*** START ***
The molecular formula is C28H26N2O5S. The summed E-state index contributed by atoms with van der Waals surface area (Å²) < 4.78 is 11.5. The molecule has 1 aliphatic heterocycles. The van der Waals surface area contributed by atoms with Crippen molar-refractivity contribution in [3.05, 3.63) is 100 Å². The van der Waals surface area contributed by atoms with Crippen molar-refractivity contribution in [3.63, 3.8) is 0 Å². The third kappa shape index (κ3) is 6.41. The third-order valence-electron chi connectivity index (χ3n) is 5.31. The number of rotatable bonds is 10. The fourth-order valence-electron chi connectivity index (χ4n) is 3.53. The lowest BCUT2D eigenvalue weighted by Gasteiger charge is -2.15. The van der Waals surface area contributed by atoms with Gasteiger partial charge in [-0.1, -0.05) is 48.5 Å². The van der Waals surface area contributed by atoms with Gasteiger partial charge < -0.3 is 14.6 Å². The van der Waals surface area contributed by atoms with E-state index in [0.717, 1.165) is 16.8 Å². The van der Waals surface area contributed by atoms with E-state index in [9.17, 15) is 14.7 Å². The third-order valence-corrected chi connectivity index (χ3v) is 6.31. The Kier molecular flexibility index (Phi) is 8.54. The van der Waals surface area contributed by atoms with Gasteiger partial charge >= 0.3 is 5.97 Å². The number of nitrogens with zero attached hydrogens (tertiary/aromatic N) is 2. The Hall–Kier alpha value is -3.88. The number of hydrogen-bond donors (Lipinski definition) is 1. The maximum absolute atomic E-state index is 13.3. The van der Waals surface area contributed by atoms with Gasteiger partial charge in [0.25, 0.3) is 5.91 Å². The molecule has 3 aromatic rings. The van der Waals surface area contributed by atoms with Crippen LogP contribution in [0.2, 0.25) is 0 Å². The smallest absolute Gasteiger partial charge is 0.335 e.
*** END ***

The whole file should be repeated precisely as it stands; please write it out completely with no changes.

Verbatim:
The molecular formula is C28H26N2O5S. The summed E-state index contributed by atoms with van der Waals surface area (Å²) < 4.78 is 11.5. The molecule has 1 aliphatic heterocycles. The van der Waals surface area contributed by atoms with Crippen molar-refractivity contribution in [3.05, 3.63) is 100 Å². The van der Waals surface area contributed by atoms with Crippen molar-refractivity contribution in [3.63, 3.8) is 0 Å². The third kappa shape index (κ3) is 6.41. The third-order valence-electron chi connectivity index (χ3n) is 5.31. The number of rotatable bonds is 10. The fourth-order valence-electron chi connectivity index (χ4n) is 3.53. The lowest BCUT2D eigenvalue weighted by Gasteiger charge is -2.15. The van der Waals surface area contributed by atoms with Gasteiger partial charge in [-0.1, -0.05) is 48.5 Å². The van der Waals surface area contributed by atoms with Gasteiger partial charge < -0.3 is 14.6 Å². The van der Waals surface area contributed by atoms with E-state index in [0.717, 1.165) is 16.8 Å². The van der Waals surface area contributed by atoms with E-state index in [9.17, 15) is 14.7 Å². The third-order valence-corrected chi connectivity index (χ3v) is 6.31. The Kier molecular flexibility index (Phi) is 8.54. The van der Waals surface area contributed by atoms with Gasteiger partial charge >= 0.3 is 5.97 Å². The number of nitrogens with zero attached hydrogens (tertiary/aromatic N) is 2. The Hall–Kier alpha value is -3.88. The number of hydrogen-bond donors (Lipinski definition) is 1. The maximum absolute atomic E-state index is 13.3. The van der Waals surface area contributed by atoms with Gasteiger partial charge in [0.25, 0.3) is 5.91 Å². The molecule has 3 aromatic rings. The van der Waals surface area contributed by atoms with Crippen LogP contribution in [0.2, 0.25) is 0 Å². The smallest absolute Gasteiger partial charge is 0.335 e.